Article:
\lˈuːnətˌɪk], \lˈuːnətˌɪk], \l_ˈuː_n_ə_t_ˌɪ_k]\
Definitions of LUNATIC
- 2006 - WordNet 3.0
- 2011 - English Dictionary Database
- 2010 - New Age Dictionary Database
- 1913 - Webster's Revised Unabridged Dictionary
- 1919 - The Winston Simplified Dictionary
- 1920 - A practical medical dictionary.
- 1898 - Warner's pocket medical dictionary of today.
- 1899 - The american dictionary of the english language.
- 1894 - The Clarendon dictionary
- 1919 - The Concise Standard Dictionary of the English Language
- 1914 - Nuttall's Standard dictionary of the English language
- 1874 - Etymological and pronouncing dictionary of the English language
- 1846 - Medical lexicon: a dictionary of medical science
- 1916 - Appleton's medical dictionary
- 1871 - The Cabinet Dictionary of the English Language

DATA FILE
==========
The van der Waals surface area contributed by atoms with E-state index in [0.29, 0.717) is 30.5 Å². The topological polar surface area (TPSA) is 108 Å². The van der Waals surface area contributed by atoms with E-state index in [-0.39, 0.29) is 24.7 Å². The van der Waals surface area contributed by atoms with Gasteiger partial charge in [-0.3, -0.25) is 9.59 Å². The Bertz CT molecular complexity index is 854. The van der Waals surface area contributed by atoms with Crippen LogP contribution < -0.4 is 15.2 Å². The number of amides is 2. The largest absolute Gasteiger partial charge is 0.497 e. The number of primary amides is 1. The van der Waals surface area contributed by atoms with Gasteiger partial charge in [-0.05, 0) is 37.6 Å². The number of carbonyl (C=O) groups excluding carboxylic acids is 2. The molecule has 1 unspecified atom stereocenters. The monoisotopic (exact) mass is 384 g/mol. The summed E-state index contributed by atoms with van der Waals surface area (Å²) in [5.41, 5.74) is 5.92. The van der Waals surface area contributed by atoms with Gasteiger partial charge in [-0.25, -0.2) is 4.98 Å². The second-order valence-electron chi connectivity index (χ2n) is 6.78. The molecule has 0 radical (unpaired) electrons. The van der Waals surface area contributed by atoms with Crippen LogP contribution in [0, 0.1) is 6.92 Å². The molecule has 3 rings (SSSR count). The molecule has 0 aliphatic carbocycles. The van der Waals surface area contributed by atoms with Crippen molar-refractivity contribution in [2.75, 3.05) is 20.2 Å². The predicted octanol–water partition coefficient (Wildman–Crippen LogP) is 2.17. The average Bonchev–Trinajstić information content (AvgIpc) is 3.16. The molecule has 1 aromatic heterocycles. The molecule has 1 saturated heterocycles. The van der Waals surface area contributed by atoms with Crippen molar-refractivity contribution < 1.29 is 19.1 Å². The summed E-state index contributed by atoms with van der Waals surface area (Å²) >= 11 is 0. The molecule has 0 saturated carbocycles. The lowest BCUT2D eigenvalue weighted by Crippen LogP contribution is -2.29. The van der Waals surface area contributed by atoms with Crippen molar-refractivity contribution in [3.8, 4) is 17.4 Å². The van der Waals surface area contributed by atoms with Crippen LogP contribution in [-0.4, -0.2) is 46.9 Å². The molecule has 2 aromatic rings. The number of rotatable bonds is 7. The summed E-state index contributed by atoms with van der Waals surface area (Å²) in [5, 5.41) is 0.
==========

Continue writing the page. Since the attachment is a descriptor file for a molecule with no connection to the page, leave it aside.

Sort: Oldest first
By Princeton University
By DataStellar Co., Ltd
By Oddity Software
By Noah Webster.
By William Dodge Lewis, Edgar Arthur Singer
By William R. Warner
By William Hand Browne, Samuel Stehman Haldeman
By James Champlin Fernald
By Nuttall, P.Austin.
By Stormonth, James, Phelp, P. H.
Relating to the moon. An epithet given to diseases which are supposed to appear at certain phases of the moon, or to those who are affected by them. The term lunatic (Mooned, Moonstruck, Selenobletus), is restricted to one labouring under lunacy or mental alienation, Dementia accidentalis seu adventitia, that is, under any form unsoundness of mind, except idiocy. In law, a lunatic is one who has had an understanding, but by disease, grief, or other accident, has lost the use of his reason, and become non compos mentis or non compos.
By Robley Dunglison